For many parents, whistleblower Frances Haugen revealed this week that he had shown Facebook’s internal investigation into Instagram’s harm to teens, raising concerns about popular photo-sharing apps. It was just.
“The pattern that children establish as teenagers is with them for the rest of their lives,” Hogen said in a Senate testimony on Tuesday.
“Children being bullied on Instagram, bullies take them home. It goes to their bedroom. The last thing they see before they go to bed at night is someone It’s cruel to them, “Hogen said. “Children are learning that their friends, the people they care about, are cruel to them.”
So what can you do to protect your child? According to experts, open communication, age restrictions, and, if necessary, activity monitoring are taken by parents to allow their children to chat with their peers in their own words while overcoming the dangers of social media. These are some of the steps you can take.
Is 17 the new 13?
Ever wondered why a 13 year old kid can join Instagram and other social media apps? This is because the Children’s Online Privacy Protection Act came into force in 2000. That’s before today’s teens were born (and Facebook co-founder Mark Zuckberg was a teenager).
But times have changed and online privacy is no longer the only concern when it comes to getting kids online. There is bullying, harassment, and, as Facebook’s own research shows, there is a risk of eating disorders, suicidal ideation, or even more.
In her testimony, Haugen proposed raising the age limit to 16 or 18. Some parents, educators, and tech professionals are asking children to call and wait until they have access to social media. A “wait until 8th grade” pledge that parents sign a pledge not to give their children a smartphone until 8th grade. But neither social media companies nor the government have done anything concrete to raise the age limit.
“There isn’t always a magical era,” said Christine Elgersma, a social media expert at the non-profit Common Sense Media. But she added, “13 is probably not the best age for kids to participate in social media.”
It’s still complicated. There is no reliable way to verify your age when signing up for an app or online service. And the apps that are popular with teens today were first created for adults. According to Elgersma, companies have added some safeguards over the years, but these fragmentary changes are not a radical rethink of the service.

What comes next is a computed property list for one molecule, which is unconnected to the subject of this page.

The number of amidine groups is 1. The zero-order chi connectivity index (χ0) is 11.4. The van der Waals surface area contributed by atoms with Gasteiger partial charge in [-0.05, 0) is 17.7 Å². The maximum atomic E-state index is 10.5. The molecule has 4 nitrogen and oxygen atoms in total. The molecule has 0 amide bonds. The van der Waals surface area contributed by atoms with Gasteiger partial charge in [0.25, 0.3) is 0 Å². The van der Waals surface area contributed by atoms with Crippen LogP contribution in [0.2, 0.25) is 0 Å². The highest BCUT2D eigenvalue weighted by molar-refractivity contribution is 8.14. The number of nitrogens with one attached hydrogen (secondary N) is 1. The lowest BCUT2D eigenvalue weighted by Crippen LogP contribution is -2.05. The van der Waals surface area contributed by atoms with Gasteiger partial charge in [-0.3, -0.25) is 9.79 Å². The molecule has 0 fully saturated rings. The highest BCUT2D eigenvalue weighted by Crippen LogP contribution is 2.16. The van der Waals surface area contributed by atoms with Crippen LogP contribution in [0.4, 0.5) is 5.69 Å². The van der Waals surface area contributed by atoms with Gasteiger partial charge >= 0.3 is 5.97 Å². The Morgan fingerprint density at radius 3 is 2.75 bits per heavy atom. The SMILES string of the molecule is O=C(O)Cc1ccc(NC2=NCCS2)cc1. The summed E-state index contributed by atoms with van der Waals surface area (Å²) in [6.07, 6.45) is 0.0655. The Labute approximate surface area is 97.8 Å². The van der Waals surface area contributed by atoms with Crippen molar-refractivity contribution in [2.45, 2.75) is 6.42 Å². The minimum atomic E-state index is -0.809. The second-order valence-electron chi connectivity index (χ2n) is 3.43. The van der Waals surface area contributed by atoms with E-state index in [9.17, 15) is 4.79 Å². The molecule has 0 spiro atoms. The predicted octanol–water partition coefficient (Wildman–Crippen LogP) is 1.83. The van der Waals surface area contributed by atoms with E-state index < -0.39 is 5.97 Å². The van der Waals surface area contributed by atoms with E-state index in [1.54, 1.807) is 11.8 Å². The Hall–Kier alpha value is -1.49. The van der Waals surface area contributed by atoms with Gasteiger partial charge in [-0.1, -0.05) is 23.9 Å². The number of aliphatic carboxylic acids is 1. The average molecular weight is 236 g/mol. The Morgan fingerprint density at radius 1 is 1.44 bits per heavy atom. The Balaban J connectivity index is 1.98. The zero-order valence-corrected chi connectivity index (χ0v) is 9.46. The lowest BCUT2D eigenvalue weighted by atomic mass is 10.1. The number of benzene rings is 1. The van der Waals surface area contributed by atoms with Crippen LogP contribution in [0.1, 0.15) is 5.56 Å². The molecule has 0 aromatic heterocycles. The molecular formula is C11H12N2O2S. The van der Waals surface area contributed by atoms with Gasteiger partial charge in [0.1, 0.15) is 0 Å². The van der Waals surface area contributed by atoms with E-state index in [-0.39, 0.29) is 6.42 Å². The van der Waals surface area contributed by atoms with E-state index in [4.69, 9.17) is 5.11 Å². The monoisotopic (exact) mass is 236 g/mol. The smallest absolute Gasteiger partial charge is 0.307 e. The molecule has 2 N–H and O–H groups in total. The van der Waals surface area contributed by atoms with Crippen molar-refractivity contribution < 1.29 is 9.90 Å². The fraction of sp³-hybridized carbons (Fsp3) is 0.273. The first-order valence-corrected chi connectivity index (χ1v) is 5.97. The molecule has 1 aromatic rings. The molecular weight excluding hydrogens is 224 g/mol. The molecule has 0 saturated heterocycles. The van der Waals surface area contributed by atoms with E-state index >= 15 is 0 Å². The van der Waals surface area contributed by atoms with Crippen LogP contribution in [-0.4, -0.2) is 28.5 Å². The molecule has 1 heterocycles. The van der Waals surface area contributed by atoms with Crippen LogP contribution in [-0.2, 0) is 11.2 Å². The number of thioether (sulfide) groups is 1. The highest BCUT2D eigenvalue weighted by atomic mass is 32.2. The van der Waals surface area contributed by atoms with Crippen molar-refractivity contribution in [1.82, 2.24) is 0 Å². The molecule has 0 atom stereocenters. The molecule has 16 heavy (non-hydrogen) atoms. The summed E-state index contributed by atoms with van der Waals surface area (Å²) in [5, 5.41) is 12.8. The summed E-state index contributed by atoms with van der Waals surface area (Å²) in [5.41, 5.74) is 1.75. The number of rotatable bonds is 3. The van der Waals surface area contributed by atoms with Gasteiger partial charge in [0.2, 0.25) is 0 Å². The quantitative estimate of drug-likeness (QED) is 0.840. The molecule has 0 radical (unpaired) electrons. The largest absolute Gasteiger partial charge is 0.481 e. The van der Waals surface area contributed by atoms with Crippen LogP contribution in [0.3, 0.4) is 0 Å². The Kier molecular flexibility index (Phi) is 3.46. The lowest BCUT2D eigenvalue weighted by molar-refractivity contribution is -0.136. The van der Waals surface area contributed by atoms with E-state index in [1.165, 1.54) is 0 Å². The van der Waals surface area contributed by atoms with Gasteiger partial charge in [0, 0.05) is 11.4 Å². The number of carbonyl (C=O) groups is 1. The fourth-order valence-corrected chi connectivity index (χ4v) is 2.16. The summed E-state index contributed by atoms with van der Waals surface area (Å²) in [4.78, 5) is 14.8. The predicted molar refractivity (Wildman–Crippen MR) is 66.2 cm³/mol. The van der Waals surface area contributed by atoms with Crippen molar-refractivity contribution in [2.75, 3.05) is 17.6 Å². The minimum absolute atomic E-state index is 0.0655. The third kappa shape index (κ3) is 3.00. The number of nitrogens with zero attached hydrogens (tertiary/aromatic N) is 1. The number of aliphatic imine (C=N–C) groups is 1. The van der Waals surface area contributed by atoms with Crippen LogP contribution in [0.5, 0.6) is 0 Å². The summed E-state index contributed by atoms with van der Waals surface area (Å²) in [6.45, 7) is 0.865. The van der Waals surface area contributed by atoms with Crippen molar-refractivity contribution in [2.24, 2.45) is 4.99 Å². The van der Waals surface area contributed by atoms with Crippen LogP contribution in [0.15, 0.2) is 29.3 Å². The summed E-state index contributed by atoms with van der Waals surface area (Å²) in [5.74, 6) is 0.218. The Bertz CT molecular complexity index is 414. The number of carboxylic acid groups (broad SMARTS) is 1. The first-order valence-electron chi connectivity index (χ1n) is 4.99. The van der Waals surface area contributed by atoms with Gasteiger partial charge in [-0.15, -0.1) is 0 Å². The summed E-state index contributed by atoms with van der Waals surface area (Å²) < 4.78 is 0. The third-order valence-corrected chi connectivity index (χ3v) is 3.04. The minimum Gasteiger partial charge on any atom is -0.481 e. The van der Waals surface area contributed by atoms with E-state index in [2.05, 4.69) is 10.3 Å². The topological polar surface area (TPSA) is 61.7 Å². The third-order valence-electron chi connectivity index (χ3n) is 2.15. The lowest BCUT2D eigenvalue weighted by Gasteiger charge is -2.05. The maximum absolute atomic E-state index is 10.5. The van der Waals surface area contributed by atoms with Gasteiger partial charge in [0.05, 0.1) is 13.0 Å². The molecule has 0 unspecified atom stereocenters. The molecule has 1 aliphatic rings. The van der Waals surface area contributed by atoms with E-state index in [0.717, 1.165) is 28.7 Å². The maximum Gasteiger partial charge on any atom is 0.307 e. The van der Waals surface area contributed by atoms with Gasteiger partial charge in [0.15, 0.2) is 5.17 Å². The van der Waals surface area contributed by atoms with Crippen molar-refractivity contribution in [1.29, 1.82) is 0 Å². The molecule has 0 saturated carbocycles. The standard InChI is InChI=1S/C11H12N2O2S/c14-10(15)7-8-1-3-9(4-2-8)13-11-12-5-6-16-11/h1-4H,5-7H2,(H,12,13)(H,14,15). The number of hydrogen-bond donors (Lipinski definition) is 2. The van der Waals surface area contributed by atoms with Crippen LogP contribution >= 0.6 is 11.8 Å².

“Developers need to start building apps with their kids in mind,” she said. No, she doesn’t mean Instagram Kids, it’s a project Facebook paused last week in a widespread backlash. “You can’t trust a company that didn’t start with the best interests of the child in mind,” she said.
Talk, talk, talk
Start faster and faster than you think. Elgersma suggests that parents look at their social media feeds with their children and have an open discussion of what they are seeing before their children are old enough to be online. increase. How does your child deal with situations where a friend of a friend asks you to send a photo? Or do they see an article that is so angry and want to share it right away?
Approach older children with curiosity and interest.
“If teens answer you with a moan or a word, sometimes ask what their friends are doing or ask direct questions like” What are you doing on Instagram? ” I don’t. But, “Hey, I heard this influencer is really popular,” she suggested. “And even if your child rolls his eyes, it may be a window.”
Don’t say things like “turn it off” when your child is scrolling for a long time, says Jean Rogers, director of fair play. Fairplay is a non-profit organization that advocates reducing the time children spend on digital devices.
“It doesn’t pay homage,” Rogers said. “We don’t respect that they have a lifetime and the whole world on that device.”
Instead, Rogers asks them what they are doing on their phone and suggests that you see what your child is willing to share.
Children are also likely to react to “pulling the curtain” on parents and educators on social media and the insidious tools companies use to keep people involved online, according to Elgersma. … apparently … Check out documentaries like “The Social Dilemma” that explore social media algorithms, dark patterns, and dopamine feedback cycles. Or read with them how Facebook and TikTok make money.
“Children love to know these things, which will give them a sense of power,” she said.
Rogers says most parents have been successful in bringing their children’s phones overnight to limit scrolling. Occasionally children may try to sneak back on the phone, but that’s a strategy that tends to work because they need to get off the screen.
“They need to make excuses with their peers not to call at night,” Rogers said. “They can blame their parents.”
Parents may have their own restrictions on the use of the phone. Rogers said it would be helpful to explain what he’s doing when he has a cell phone around his child so that he can understand that he’s not unintentionally scrolling through sites like Instagram. Said. Tell your kids that you’re checking work emails, looking for a recipe for dinner, or paying an invoice, and tell them that you’re not just there for fun. Let me understand. Then tell them when you plan to leave the phone.
You can’t do it alone
Parents also need to understand that it is not a fair fight. Social media apps like Instagram are designed to be addictive, says Roxana Marachi, a professor of education at San Jose State University who studies data harm. Without new legislation regulating how tech companies use our data and algorithms to direct users to harmful content, parents can’t do much, Marratxí said.
“Companies aren’t interested in children’s well-being, they are interested in maximizing screen eyes and clicks,” Marratxí said. “period.”
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